On March 16, the first Model United Nations Club meeting was held at the high school. It was held in the project room at 3:15 pm. The new club is sponsored by English teacher TJ VanDyke and AP US Government and Politics teacher Mark Stenberg.

   Model United Nations Clubs are present in many middle schools, high schools and colleges around the globe. Members of Model United Nations particpate in conferences which are imitations of real conferences held by the United Nations.

   Students are assigned countries to represent at the conferences. The students then conduct extensive research on their assigned countries before attending a conference. Then, like delegates at the United Nations conferences, student delegates to the Model United Nations conferences prepare bills and debate on global issues. 

   Students involved in Model United Nations gain knowledge about various countries and global issues. They also improve their writing skills through preparing these bills and polish their speaking skills by debating.

   Model United Nations gives students interested in international issues and speech opportunity to shine. The school’s Model United Nations Club is planning to attend its first conference in the fall of 2016.

   “I think our group of students is a strong one that will work hard to make Model UN a successful club,” VanDyke said.

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DHS student wins Forked Deer Electric Membership Cooperative’s writing contest

Madelyn Saye

Reporter

On March 14, 2016 it was announced that junior Jenna Porter was the winner of the Forked Deer Electric Membership Cooperative’s Washington Youth Tour contest.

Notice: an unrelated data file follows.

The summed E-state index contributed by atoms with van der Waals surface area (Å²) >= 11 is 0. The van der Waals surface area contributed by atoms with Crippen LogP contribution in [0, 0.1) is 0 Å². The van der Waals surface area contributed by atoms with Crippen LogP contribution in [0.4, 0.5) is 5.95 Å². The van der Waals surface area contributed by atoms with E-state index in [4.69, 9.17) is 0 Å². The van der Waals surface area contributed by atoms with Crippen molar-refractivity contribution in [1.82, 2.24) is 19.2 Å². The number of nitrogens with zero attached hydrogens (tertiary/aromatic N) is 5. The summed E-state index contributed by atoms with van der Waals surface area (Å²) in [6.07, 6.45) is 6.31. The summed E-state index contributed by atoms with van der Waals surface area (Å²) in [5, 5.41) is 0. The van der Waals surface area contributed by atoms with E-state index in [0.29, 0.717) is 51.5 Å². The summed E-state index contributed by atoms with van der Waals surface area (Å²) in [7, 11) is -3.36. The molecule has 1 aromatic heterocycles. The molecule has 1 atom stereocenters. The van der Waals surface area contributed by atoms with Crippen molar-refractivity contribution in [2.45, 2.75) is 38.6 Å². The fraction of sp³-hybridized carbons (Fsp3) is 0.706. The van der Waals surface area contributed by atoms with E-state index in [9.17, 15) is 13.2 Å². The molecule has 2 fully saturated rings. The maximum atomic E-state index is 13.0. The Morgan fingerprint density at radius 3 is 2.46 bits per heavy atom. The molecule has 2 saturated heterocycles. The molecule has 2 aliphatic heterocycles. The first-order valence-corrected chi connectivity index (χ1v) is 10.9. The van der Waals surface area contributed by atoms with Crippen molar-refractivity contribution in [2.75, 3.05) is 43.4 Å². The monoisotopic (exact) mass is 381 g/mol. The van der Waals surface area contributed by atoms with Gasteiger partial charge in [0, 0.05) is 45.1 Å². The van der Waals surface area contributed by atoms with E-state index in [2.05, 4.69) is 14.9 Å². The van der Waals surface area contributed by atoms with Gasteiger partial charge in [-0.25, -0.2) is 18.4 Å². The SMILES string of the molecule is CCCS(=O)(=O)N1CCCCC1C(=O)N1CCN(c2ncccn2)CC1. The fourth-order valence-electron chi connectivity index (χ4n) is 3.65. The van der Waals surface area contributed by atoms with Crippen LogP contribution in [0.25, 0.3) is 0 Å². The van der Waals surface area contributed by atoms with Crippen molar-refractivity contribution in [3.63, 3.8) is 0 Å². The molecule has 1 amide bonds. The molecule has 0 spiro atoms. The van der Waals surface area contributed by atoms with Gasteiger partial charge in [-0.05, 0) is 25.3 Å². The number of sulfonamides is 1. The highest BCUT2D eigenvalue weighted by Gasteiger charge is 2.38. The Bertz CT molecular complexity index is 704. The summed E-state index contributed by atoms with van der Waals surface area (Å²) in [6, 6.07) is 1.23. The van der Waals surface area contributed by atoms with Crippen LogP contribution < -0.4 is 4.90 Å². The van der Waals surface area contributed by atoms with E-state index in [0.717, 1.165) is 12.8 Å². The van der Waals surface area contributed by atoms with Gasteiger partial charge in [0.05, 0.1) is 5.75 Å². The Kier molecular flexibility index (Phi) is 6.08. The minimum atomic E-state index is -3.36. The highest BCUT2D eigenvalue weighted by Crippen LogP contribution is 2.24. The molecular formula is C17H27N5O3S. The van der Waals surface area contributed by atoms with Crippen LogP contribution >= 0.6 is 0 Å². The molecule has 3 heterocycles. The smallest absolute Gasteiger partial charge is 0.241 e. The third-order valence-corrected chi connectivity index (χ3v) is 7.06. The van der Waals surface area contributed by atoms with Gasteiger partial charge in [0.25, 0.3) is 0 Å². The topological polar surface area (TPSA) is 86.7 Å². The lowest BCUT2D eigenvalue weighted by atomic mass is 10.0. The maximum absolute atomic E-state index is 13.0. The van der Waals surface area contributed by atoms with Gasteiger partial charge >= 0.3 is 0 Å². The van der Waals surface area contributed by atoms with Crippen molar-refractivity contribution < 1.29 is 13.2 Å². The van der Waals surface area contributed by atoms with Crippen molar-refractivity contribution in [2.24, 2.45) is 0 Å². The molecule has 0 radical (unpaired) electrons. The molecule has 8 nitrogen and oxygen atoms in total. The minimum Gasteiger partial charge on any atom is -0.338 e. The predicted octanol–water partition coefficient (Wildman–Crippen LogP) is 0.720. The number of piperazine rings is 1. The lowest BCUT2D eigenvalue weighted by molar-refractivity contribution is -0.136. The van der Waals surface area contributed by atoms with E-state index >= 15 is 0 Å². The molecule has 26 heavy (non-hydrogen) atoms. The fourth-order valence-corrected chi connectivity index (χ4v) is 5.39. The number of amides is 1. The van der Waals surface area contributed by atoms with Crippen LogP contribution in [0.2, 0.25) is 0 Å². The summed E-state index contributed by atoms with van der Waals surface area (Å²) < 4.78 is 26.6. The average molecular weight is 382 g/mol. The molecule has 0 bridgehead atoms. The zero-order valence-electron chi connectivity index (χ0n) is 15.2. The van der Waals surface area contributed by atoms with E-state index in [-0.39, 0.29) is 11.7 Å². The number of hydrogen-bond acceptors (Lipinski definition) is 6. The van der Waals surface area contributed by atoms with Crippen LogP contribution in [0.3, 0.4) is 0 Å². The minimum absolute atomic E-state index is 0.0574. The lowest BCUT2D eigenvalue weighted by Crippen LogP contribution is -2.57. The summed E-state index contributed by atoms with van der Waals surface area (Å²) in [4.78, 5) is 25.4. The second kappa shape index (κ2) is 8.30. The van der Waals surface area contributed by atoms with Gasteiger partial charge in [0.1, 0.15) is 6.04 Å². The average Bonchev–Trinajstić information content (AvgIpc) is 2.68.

“I was so excited [when I found out I won] because it has opened up opportunities, as well as experiences,” Porter said.

The Forked Deer Electric Membership Cooperative’s Washington Youth contest is a writing competition in which students write a short story describing how local electric co-ops “power everyday life.” All juniors had an opportunity to submit a short story, but only one could be chosen.

The winner of the contest is awarded an expense paid, week-long trip to Washington D.C. in June. On the trip students from all over Tennessee tour Washington D.C., seeing all the famous monuments, memorials, and museums. Students also have the opportunity to meet Representatives at the U.S. Capitol building. If a story is judged one of the top three in the state, that student is awarded a scholarship of $3,000, $2,000, or $1,000 by the Tennessee Electric Cooperative Association.

“I am excited about the trip because Washington is full of learning experiences, and it will be an opportunity to compete for a scholarship,” Porter said.

Porter’s story was about technology changes that occurred within a farming community from the early 1900’s to the 1970’s and how electricity helped it progress. She is in the AP Language and Composition class and her story was picked from many submissions. She will be attending the Washington D.C. tour this summer along with the other winners across the state.

Jenna picture
Junior Jenna Porter was the winner of the Forked Deer Electric Membership Cooperative’s Washington Youth contest. She was awarded an expense paid trip to Washington D.C. She is pictured with AP Language and Composition teacher Nikki VanDyke.

Photo courtesy of Connie Wright

Clubs and organizations host Club Preview night for class of 2020

Amanda Dunn

Section Editor

“I’m interested in Dance Team, Soccer and Track,” eighth-grader Claire Youmans said. She, along with many of her peers, expressed uncertainty when asked about which clubs she was interested in joining.

High school can be intimidating. “Be involved” is something that students and alumni constantly stress to upcoming high school students, and that is why DHS works so hard on exposing eighth-graders to all of the opportunities available to them to be involved at the high school.